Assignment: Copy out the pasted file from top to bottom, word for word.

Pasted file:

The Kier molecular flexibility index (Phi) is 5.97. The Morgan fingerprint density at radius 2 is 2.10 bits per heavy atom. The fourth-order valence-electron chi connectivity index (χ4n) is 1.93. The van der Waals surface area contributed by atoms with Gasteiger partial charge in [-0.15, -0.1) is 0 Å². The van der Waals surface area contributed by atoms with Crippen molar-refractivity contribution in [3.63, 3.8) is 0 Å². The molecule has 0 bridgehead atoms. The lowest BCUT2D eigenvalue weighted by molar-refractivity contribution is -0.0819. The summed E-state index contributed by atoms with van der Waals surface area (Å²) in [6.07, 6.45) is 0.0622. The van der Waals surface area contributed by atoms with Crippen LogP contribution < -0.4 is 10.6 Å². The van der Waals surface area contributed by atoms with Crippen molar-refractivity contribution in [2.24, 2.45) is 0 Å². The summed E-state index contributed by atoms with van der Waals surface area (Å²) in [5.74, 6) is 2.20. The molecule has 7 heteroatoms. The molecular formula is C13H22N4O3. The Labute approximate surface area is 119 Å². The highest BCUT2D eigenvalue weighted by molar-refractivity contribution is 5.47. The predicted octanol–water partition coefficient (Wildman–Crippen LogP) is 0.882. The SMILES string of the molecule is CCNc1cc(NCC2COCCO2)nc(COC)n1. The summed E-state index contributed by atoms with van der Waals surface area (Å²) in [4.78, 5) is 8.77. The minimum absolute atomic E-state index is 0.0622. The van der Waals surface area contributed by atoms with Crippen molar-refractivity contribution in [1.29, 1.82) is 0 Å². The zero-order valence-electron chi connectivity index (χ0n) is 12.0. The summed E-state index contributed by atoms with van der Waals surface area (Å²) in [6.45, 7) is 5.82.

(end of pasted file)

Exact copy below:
The Kier molecular flexibility index (Phi) is 5.97. The Morgan fingerprint density at radius 2 is 2.10 bits per heavy atom. The fourth-order valence-electron chi connectivity index (χ4n) is 1.93. The van der Waals surface area contributed by atoms with Gasteiger partial charge in [-0.15, -0.1) is 0 Å². The van der Waals surface area contributed by atoms with Crippen molar-refractivity contribution in [3.63, 3.8) is 0 Å². The molecule has 0 bridgehead atoms. The lowest BCUT2D eigenvalue weighted by molar-refractivity contribution is -0.0819. The summed E-state index contributed by atoms with van der Waals surface area (Å²) in [6.07, 6.45) is 0.0622. The van der Waals surface area contributed by atoms with Crippen LogP contribution < -0.4 is 10.6 Å². The van der Waals surface area contributed by atoms with Crippen molar-refractivity contribution in [2.24, 2.45) is 0 Å². The summed E-state index contributed by atoms with van der Waals surface area (Å²) in [5.74, 6) is 2.20. The molecule has 7 heteroatoms. The molecular formula is C13H22N4O3. The Labute approximate surface area is 119 Å². The highest BCUT2D eigenvalue weighted by molar-refractivity contribution is 5.47. The predicted octanol–water partition coefficient (Wildman–Crippen LogP) is 0.882. The SMILES string of the molecule is CCNc1cc(NCC2COCCO2)nc(COC)n1. The summed E-state index contributed by atoms with van der Waals surface area (Å²) in [4.78, 5) is 8.77. The minimum absolute atomic E-state index is 0.0622. The van der Waals surface area contributed by atoms with Crippen molar-refractivity contribution in [1.29, 1.82) is 0 Å². The zero-order valence-electron chi connectivity index (χ0n) is 12.0. The summed E-state index contributed by atoms with van der Waals surface area (Å²) in [6.45, 7) is 5.82.